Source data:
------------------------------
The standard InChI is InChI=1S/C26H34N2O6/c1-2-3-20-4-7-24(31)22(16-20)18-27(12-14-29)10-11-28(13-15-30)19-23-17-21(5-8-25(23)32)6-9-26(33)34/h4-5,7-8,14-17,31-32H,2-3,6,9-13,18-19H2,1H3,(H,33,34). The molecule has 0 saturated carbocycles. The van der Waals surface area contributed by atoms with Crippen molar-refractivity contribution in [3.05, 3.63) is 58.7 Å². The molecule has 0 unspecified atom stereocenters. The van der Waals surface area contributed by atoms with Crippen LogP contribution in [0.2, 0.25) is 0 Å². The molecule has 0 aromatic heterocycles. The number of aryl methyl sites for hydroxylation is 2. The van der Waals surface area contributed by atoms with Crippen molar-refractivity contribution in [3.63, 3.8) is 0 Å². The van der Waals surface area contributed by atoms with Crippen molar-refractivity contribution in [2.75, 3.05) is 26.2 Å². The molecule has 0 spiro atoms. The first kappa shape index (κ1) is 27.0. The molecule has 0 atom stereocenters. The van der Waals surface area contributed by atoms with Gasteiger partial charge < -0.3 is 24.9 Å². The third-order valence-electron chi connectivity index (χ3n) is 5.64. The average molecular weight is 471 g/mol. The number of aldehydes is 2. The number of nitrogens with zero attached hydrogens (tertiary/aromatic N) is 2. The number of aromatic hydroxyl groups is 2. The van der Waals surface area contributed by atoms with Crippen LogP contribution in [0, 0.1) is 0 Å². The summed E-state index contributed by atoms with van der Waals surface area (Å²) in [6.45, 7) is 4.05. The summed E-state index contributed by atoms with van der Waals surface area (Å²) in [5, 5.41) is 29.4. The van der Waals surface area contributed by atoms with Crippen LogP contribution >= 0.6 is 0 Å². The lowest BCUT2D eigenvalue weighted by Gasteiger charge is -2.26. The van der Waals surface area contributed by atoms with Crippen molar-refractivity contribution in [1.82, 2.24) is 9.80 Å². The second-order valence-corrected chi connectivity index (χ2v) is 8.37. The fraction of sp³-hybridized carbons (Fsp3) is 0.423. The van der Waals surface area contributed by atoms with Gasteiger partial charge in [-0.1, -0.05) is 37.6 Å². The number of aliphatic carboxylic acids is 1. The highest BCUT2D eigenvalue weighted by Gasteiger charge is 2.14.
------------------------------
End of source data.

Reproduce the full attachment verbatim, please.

The standard InChI is InChI=1S/C26H34N2O6/c1-2-3-20-4-7-24(31)22(16-20)18-27(12-14-29)10-11-28(13-15-30)19-23-17-21(5-8-25(23)32)6-9-26(33)34/h4-5,7-8,14-17,31-32H,2-3,6,9-13,18-19H2,1H3,(H,33,34). The molecule has 0 saturated carbocycles. The van der Waals surface area contributed by atoms with Crippen molar-refractivity contribution in [3.05, 3.63) is 58.7 Å². The molecule has 0 unspecified atom stereocenters. The van der Waals surface area contributed by atoms with Crippen LogP contribution in [0.2, 0.25) is 0 Å². The molecule has 0 aromatic heterocycles. The number of aryl methyl sites for hydroxylation is 2. The van der Waals surface area contributed by atoms with Crippen molar-refractivity contribution in [3.63, 3.8) is 0 Å². The van der Waals surface area contributed by atoms with Crippen molar-refractivity contribution in [2.75, 3.05) is 26.2 Å². The molecule has 0 spiro atoms. The first kappa shape index (κ1) is 27.0. The molecule has 0 atom stereocenters. The van der Waals surface area contributed by atoms with Gasteiger partial charge < -0.3 is 24.9 Å². The third-order valence-electron chi connectivity index (χ3n) is 5.64. The average molecular weight is 471 g/mol. The number of aldehydes is 2. The number of nitrogens with zero attached hydrogens (tertiary/aromatic N) is 2. The number of aromatic hydroxyl groups is 2. The van der Waals surface area contributed by atoms with Crippen LogP contribution in [0, 0.1) is 0 Å². The summed E-state index contributed by atoms with van der Waals surface area (Å²) in [6.45, 7) is 4.05. The summed E-state index contributed by atoms with van der Waals surface area (Å²) in [5, 5.41) is 29.4. The van der Waals surface area contributed by atoms with Crippen LogP contribution >= 0.6 is 0 Å². The lowest BCUT2D eigenvalue weighted by Gasteiger charge is -2.26. The van der Waals surface area contributed by atoms with Crippen molar-refractivity contribution in [1.82, 2.24) is 9.80 Å². The second-order valence-corrected chi connectivity index (χ2v) is 8.37. The fraction of sp³-hybridized carbons (Fsp3) is 0.423. The van der Waals surface area contributed by atoms with Gasteiger partial charge in [-0.1, -0.05) is 37.6 Å². The number of aliphatic carboxylic acids is 1. The highest BCUT2D eigenvalue weighted by Gasteiger charge is 2.14.